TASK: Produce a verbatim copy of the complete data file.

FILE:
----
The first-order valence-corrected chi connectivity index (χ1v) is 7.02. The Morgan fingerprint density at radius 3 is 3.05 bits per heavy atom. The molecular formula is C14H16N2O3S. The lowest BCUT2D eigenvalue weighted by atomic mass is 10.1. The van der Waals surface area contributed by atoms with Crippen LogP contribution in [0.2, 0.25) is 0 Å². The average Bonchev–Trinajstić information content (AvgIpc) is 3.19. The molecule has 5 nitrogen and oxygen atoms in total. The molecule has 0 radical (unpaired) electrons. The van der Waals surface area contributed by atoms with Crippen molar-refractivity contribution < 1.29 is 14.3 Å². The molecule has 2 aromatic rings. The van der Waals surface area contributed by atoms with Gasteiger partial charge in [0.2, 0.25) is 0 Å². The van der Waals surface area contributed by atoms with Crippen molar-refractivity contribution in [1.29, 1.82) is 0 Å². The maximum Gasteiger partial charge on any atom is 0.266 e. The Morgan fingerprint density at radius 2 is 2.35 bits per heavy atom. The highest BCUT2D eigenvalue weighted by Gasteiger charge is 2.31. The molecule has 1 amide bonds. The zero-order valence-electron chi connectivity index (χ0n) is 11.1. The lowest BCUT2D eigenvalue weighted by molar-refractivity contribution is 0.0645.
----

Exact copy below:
The first-order valence-corrected chi connectivity index (χ1v) is 7.02. The Morgan fingerprint density at radius 3 is 3.05 bits per heavy atom. The molecular formula is C14H16N2O3S. The lowest BCUT2D eigenvalue weighted by atomic mass is 10.1. The van der Waals surface area contributed by atoms with Crippen LogP contribution in [0.2, 0.25) is 0 Å². The average Bonchev–Trinajstić information content (AvgIpc) is 3.19. The molecule has 5 nitrogen and oxygen atoms in total. The molecule has 0 radical (unpaired) electrons. The van der Waals surface area contributed by atoms with Crippen molar-refractivity contribution < 1.29 is 14.3 Å². The molecule has 2 aromatic rings. The van der Waals surface area contributed by atoms with Gasteiger partial charge in [0.2, 0.25) is 0 Å². The van der Waals surface area contributed by atoms with Crippen molar-refractivity contribution in [1.29, 1.82) is 0 Å². The maximum Gasteiger partial charge on any atom is 0.266 e. The Morgan fingerprint density at radius 2 is 2.35 bits per heavy atom. The highest BCUT2D eigenvalue weighted by Gasteiger charge is 2.31. The molecule has 1 amide bonds. The zero-order valence-electron chi connectivity index (χ0n) is 11.1. The lowest BCUT2D eigenvalue weighted by molar-refractivity contribution is 0.0645.